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[wuhn-ak-ter] /ˈwʌnˈæk tər/
noun, Informal.
a short play consisting of one act.
Also, one-act [wuhn-akt] /ˈwʌnˌækt/ (Show IPA).
Origin of one-acter
1890-95 Unabridged
Based on the Random House Dictionary, © Random House, Inc. 2015.
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Examples from the Web for one-act
Contemporary Examples
Historical Examples
  • The one-act play may be said to have arrived in the nine years that have elapsed since Gettysburg was published.

    One-Act Plays Various
  • Its uneasiness had nothing to do with the fate of my one-act play.

  • One of them, "Overtones," is a theatrical novelty which if prolonged beyond the one-act form would become monotonous.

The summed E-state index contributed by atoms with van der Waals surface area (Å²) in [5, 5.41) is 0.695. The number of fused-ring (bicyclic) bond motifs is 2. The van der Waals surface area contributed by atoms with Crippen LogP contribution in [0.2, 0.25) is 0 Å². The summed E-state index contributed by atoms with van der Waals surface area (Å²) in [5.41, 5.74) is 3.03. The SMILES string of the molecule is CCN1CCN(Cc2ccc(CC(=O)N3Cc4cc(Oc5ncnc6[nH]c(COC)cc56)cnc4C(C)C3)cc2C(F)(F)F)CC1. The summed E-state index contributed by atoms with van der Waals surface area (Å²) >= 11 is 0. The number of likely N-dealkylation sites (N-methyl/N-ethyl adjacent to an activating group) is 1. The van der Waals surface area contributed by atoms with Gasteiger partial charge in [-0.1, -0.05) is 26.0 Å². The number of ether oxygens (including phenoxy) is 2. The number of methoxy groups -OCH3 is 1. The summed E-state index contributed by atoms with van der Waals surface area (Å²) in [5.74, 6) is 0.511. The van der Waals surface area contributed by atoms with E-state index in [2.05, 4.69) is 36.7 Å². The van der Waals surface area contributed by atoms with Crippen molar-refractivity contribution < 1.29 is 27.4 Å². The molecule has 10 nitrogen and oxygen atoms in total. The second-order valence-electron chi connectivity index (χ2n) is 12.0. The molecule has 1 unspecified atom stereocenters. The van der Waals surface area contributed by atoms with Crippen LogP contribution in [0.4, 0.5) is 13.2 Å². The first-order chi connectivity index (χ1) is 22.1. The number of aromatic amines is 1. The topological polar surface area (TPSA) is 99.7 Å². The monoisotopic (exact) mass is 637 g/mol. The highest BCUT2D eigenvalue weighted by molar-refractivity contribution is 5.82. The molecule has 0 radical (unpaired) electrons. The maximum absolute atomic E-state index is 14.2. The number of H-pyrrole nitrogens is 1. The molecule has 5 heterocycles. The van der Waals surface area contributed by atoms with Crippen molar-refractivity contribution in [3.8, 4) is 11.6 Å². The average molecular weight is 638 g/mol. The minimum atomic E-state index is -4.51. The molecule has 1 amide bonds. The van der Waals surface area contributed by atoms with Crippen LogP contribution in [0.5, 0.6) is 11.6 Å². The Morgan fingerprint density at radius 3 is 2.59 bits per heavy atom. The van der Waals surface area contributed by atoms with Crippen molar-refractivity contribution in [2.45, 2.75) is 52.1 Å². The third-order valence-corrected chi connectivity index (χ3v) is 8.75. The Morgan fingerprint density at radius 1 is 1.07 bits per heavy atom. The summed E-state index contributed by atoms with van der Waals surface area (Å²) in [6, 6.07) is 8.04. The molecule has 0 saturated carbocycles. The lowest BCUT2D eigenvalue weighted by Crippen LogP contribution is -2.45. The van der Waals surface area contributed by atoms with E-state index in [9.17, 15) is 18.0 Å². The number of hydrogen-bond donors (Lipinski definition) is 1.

• He also put on my first play—a one-act affair, 'A Night in Havana.'

  • The one-act play does not lose by any reason of its technical requirements; indeed, this is one of its greatest assets.

    Contemporary One-Act Plays Sir James M. Barrie
  • Where are its one-act plays which can be called dramatic literature?

  • Naturally, the material of the one-act play is a bit episodical.

    Contemporary One-Act Plays Sir James M. Barrie
  • The reason for this choice was not entirely a devotion to the art of the one-act play.

  • Indeed, anything longer than a one-act play in vaudeville would be frowned upon.

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